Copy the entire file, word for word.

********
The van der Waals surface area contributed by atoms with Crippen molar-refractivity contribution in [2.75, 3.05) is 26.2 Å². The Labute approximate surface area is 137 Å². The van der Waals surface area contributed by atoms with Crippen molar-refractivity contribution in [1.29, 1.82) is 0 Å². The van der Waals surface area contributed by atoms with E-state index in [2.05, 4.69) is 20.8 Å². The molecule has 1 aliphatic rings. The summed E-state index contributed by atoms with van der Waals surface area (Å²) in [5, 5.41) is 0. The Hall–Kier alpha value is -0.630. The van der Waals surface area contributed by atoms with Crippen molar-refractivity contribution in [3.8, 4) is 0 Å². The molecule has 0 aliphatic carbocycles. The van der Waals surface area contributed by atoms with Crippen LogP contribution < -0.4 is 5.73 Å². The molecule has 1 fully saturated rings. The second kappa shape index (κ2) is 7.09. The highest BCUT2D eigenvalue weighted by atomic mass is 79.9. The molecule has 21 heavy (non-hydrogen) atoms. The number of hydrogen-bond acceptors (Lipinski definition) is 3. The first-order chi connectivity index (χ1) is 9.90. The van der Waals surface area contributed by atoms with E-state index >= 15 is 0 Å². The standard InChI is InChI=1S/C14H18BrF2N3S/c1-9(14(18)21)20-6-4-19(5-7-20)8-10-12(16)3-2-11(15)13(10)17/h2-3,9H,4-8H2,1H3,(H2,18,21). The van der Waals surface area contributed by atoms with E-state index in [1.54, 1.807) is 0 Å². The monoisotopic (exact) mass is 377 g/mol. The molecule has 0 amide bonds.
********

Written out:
The van der Waals surface area contributed by atoms with Crippen molar-refractivity contribution in [2.75, 3.05) is 26.2 Å². The Labute approximate surface area is 137 Å². The van der Waals surface area contributed by atoms with Crippen molar-refractivity contribution in [1.29, 1.82) is 0 Å². The van der Waals surface area contributed by atoms with E-state index in [2.05, 4.69) is 20.8 Å². The molecule has 1 aliphatic rings. The summed E-state index contributed by atoms with van der Waals surface area (Å²) in [5, 5.41) is 0. The Hall–Kier alpha value is -0.630. The van der Waals surface area contributed by atoms with Crippen molar-refractivity contribution in [3.8, 4) is 0 Å². The molecule has 0 aliphatic carbocycles. The van der Waals surface area contributed by atoms with Crippen LogP contribution < -0.4 is 5.73 Å². The molecule has 1 fully saturated rings. The second kappa shape index (κ2) is 7.09. The highest BCUT2D eigenvalue weighted by atomic mass is 79.9. The molecule has 21 heavy (non-hydrogen) atoms. The number of hydrogen-bond acceptors (Lipinski definition) is 3. The first-order chi connectivity index (χ1) is 9.90. The van der Waals surface area contributed by atoms with E-state index >= 15 is 0 Å². The standard InChI is InChI=1S/C14H18BrF2N3S/c1-9(14(18)21)20-6-4-19(5-7-20)8-10-12(16)3-2-11(15)13(10)17/h2-3,9H,4-8H2,1H3,(H2,18,21). The van der Waals surface area contributed by atoms with E-state index in [1.54, 1.807) is 0 Å². The monoisotopic (exact) mass is 377 g/mol. The molecule has 0 amide bonds.